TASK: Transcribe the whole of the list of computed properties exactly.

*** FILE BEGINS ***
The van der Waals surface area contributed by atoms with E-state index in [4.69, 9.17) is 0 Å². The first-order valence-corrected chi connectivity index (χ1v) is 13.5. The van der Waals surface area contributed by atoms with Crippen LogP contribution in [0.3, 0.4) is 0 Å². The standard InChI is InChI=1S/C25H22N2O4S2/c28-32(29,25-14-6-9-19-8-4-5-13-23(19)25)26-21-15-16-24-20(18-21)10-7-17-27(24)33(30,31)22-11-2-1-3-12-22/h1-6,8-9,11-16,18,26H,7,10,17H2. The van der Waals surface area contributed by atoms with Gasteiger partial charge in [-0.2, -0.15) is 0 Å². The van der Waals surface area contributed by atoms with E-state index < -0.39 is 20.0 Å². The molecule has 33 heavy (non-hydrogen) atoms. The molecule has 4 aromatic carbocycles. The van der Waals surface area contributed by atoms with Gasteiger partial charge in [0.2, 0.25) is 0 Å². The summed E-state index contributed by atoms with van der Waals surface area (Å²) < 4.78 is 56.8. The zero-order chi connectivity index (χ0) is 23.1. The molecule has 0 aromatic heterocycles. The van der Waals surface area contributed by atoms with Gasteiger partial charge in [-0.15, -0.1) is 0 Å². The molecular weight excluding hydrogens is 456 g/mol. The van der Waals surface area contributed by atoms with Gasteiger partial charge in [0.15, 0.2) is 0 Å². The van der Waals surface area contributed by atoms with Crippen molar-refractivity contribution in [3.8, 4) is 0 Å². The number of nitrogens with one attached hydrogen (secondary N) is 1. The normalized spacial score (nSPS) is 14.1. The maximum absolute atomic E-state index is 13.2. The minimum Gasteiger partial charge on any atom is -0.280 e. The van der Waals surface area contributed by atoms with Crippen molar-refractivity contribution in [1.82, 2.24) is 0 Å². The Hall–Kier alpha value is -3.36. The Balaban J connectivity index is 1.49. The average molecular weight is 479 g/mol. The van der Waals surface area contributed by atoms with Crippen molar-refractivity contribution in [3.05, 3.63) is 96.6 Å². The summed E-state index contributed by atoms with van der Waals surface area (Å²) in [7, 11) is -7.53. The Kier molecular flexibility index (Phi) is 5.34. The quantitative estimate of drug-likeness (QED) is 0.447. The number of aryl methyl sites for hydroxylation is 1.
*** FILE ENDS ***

The van der Waals surface area contributed by atoms with E-state index in [4.69, 9.17) is 0 Å². The first-order valence-corrected chi connectivity index (χ1v) is 13.5. The van der Waals surface area contributed by atoms with Crippen LogP contribution in [0.3, 0.4) is 0 Å². The standard InChI is InChI=1S/C25H22N2O4S2/c28-32(29,25-14-6-9-19-8-4-5-13-23(19)25)26-21-15-16-24-20(18-21)10-7-17-27(24)33(30,31)22-11-2-1-3-12-22/h1-6,8-9,11-16,18,26H,7,10,17H2. The van der Waals surface area contributed by atoms with Gasteiger partial charge in [-0.2, -0.15) is 0 Å². The van der Waals surface area contributed by atoms with E-state index < -0.39 is 20.0 Å². The molecule has 33 heavy (non-hydrogen) atoms. The molecule has 4 aromatic carbocycles. The van der Waals surface area contributed by atoms with Gasteiger partial charge in [0.2, 0.25) is 0 Å². The summed E-state index contributed by atoms with van der Waals surface area (Å²) < 4.78 is 56.8. The zero-order chi connectivity index (χ0) is 23.1. The molecule has 0 aromatic heterocycles. The van der Waals surface area contributed by atoms with Gasteiger partial charge in [-0.15, -0.1) is 0 Å². The molecular weight excluding hydrogens is 456 g/mol. The van der Waals surface area contributed by atoms with Gasteiger partial charge in [0.15, 0.2) is 0 Å². The van der Waals surface area contributed by atoms with Crippen molar-refractivity contribution in [3.8, 4) is 0 Å². The number of nitrogens with one attached hydrogen (secondary N) is 1. The normalized spacial score (nSPS) is 14.1. The maximum absolute atomic E-state index is 13.2. The minimum Gasteiger partial charge on any atom is -0.280 e. The van der Waals surface area contributed by atoms with Crippen molar-refractivity contribution in [1.82, 2.24) is 0 Å². The Hall–Kier alpha value is -3.36. The Balaban J connectivity index is 1.49. The average molecular weight is 479 g/mol. The van der Waals surface area contributed by atoms with Crippen molar-refractivity contribution in [3.05, 3.63) is 96.6 Å². The summed E-state index contributed by atoms with van der Waals surface area (Å²) in [7, 11) is -7.53. The Kier molecular flexibility index (Phi) is 5.34. The quantitative estimate of drug-likeness (QED) is 0.447. The number of aryl methyl sites for hydroxylation is 1.